Written by Adrian OLTEANU, Andrei MIU on . Posted in Special issue: Festschrift, Professor Ioan RADU, Volume IV, Nr. 2-3


Recent neuroscientific research overturn the long-held belief that no new neurons form in the adult brain and that only nerve cell death can occur. There is evidence that neurogenesis occur in the subgranular zone of the dentate gyrus and the subventricular zone of caudate nucleus in the adult brain. New neurons differentiate from a population of progenitor cells from these neurogenic regions and they are identified by imunofluorescent labelling for bromodeoxyuridine (BrdU), a thymidine analog that labels DNA during the S phase. Researchers have also shown that new neurons are continually being added to the cerebral cortex of adult Rhessus monkeys. We review this research with major implications for neuroscience and we discuss the possible role of neurogenesis in the adult brain.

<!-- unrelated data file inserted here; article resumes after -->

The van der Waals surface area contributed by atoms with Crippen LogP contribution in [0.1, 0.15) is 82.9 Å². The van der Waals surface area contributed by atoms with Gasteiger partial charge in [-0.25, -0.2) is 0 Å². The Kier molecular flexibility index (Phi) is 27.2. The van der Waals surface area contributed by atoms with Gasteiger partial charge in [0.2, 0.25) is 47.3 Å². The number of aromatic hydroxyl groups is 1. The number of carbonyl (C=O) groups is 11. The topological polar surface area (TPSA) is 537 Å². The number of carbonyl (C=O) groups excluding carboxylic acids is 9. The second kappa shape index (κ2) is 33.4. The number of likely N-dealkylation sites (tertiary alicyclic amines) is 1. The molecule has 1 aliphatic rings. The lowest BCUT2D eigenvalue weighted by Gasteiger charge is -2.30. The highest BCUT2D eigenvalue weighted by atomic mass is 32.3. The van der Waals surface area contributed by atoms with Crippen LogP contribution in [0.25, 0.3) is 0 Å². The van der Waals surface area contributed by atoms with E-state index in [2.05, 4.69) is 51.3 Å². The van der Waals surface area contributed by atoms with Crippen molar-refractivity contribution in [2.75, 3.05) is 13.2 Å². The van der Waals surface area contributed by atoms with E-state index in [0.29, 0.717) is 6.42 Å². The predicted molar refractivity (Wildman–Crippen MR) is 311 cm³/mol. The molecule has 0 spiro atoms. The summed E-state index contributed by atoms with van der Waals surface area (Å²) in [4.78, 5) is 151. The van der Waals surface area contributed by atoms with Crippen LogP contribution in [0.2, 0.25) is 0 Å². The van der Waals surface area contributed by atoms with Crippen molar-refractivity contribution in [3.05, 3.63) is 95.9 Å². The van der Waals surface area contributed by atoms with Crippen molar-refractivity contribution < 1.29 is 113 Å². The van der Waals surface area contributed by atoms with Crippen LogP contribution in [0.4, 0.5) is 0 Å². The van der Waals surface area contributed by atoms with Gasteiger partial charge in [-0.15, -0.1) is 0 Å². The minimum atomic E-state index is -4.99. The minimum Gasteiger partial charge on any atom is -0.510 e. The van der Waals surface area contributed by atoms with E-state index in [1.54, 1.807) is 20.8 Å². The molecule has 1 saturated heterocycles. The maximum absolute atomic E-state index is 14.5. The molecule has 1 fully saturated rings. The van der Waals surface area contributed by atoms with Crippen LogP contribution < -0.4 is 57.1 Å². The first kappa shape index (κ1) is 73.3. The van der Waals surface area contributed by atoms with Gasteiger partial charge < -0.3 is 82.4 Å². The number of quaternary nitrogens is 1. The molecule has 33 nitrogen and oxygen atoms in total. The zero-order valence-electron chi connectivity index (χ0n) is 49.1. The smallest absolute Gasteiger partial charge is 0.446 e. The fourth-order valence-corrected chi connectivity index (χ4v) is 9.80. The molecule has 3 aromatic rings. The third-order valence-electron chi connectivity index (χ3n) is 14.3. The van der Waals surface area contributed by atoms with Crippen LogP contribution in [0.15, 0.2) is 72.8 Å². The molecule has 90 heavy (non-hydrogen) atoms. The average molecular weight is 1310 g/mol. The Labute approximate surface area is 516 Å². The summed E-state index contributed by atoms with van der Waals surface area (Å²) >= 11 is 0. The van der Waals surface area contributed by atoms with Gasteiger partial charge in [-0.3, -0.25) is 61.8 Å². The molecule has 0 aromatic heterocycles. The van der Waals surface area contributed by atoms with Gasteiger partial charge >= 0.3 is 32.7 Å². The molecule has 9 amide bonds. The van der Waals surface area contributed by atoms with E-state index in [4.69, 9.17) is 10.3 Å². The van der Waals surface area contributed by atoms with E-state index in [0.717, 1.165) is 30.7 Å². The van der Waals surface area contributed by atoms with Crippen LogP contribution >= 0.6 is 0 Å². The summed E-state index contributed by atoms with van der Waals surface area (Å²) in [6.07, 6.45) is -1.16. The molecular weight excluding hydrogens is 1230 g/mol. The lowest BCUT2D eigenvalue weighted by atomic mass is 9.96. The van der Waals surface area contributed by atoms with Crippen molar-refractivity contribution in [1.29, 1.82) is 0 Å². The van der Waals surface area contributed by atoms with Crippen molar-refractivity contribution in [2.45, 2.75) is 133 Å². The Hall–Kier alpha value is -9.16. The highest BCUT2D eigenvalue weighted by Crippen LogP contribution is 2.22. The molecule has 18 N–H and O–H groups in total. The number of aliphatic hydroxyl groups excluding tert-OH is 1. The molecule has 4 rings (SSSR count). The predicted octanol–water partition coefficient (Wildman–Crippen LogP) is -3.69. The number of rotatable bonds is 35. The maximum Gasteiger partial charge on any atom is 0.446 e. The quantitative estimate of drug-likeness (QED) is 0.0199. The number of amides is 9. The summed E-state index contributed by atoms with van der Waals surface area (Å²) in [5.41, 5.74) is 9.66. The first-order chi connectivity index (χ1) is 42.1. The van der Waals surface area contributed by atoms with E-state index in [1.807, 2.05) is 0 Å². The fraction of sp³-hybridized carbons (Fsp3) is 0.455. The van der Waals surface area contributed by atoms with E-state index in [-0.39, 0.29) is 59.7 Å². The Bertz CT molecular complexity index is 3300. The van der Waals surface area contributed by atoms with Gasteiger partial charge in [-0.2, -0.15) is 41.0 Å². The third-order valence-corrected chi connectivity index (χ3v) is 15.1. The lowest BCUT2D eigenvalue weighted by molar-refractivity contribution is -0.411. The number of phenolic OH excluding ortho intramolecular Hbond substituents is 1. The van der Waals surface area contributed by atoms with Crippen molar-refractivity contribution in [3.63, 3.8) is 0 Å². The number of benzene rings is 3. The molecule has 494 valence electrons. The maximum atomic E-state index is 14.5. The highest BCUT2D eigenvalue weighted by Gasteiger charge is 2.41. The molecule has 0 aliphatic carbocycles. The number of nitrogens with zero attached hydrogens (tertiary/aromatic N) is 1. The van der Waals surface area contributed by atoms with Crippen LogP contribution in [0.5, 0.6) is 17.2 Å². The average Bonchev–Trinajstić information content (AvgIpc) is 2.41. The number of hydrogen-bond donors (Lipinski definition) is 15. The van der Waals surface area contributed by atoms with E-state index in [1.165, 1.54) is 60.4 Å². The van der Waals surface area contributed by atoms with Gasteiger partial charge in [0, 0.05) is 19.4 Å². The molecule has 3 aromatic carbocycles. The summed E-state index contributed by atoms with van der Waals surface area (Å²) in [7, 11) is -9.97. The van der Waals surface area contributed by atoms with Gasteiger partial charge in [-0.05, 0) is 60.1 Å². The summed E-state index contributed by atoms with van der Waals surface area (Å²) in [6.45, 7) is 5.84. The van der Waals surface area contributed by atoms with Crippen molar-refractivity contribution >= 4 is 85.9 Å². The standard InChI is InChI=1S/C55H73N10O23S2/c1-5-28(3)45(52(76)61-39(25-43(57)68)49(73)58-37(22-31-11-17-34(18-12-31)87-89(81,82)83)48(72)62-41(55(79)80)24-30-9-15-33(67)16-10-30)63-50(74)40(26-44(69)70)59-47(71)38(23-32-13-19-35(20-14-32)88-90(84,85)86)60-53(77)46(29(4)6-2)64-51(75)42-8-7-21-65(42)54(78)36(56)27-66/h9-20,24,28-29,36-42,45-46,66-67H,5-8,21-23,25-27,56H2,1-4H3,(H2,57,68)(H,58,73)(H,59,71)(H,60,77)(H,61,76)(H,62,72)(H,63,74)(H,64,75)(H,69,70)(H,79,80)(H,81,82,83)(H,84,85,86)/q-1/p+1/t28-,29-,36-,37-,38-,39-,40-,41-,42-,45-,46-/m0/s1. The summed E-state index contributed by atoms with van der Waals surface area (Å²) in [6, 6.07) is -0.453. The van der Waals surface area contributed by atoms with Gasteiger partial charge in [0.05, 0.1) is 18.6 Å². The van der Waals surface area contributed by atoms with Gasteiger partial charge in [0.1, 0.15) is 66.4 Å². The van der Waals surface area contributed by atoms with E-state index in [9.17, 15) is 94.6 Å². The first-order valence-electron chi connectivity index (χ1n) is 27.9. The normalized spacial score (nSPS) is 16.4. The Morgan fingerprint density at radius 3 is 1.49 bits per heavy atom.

KEYWORDS: neurogenesis, dentate gyrus, bromodeoxyuridine